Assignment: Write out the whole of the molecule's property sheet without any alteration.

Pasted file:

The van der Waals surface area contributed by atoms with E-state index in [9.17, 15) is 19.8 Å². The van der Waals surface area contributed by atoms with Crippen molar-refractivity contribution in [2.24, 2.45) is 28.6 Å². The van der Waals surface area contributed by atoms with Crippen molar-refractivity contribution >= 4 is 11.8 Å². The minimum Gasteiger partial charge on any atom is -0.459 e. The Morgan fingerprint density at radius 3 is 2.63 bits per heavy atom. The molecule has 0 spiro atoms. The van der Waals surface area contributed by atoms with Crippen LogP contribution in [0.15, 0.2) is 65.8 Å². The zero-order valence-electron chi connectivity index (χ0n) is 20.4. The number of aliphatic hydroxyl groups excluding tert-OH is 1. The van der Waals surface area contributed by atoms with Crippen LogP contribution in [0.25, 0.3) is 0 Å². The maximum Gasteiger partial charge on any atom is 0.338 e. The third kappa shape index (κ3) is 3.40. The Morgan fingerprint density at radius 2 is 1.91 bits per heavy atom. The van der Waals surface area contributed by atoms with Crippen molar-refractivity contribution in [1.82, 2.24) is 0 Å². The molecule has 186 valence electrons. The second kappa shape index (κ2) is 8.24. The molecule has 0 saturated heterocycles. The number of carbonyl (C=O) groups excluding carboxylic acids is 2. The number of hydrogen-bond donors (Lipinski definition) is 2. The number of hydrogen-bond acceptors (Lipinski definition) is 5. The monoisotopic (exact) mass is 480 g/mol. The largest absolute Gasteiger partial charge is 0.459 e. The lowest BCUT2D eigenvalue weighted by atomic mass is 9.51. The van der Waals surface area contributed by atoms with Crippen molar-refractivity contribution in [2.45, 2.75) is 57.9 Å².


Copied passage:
The van der Waals surface area contributed by atoms with E-state index in [9.17, 15) is 19.8 Å². The van der Waals surface area contributed by atoms with Crippen molar-refractivity contribution in [2.24, 2.45) is 28.6 Å². The van der Waals surface area contributed by atoms with Crippen molar-refractivity contribution >= 4 is 11.8 Å². The minimum Gasteiger partial charge on any atom is -0.459 e. The Morgan fingerprint density at radius 3 is 2.63 bits per heavy atom. The molecule has 0 spiro atoms. The van der Waals surface area contributed by atoms with Crippen LogP contribution in [0.15, 0.2) is 65.8 Å². The zero-order valence-electron chi connectivity index (χ0n) is 20.4. The number of aliphatic hydroxyl groups excluding tert-OH is 1. The van der Waals surface area contributed by atoms with Crippen LogP contribution in [0.25, 0.3) is 0 Å². The maximum Gasteiger partial charge on any atom is 0.338 e. The third kappa shape index (κ3) is 3.40. The Morgan fingerprint density at radius 2 is 1.91 bits per heavy atom. The van der Waals surface area contributed by atoms with Crippen molar-refractivity contribution in [1.82, 2.24) is 0 Å². The molecule has 186 valence electrons. The second kappa shape index (κ2) is 8.24. The molecule has 0 saturated heterocycles. The number of carbonyl (C=O) groups excluding carboxylic acids is 2. The number of hydrogen-bond donors (Lipinski definition) is 2. The number of hydrogen-bond acceptors (Lipinski definition) is 5. The monoisotopic (exact) mass is 480 g/mol. The largest absolute Gasteiger partial charge is 0.459 e. The lowest BCUT2D eigenvalue weighted by atomic mass is 9.51. The van der Waals surface area contributed by atoms with Crippen molar-refractivity contribution in [2.45, 2.75) is 57.9 Å².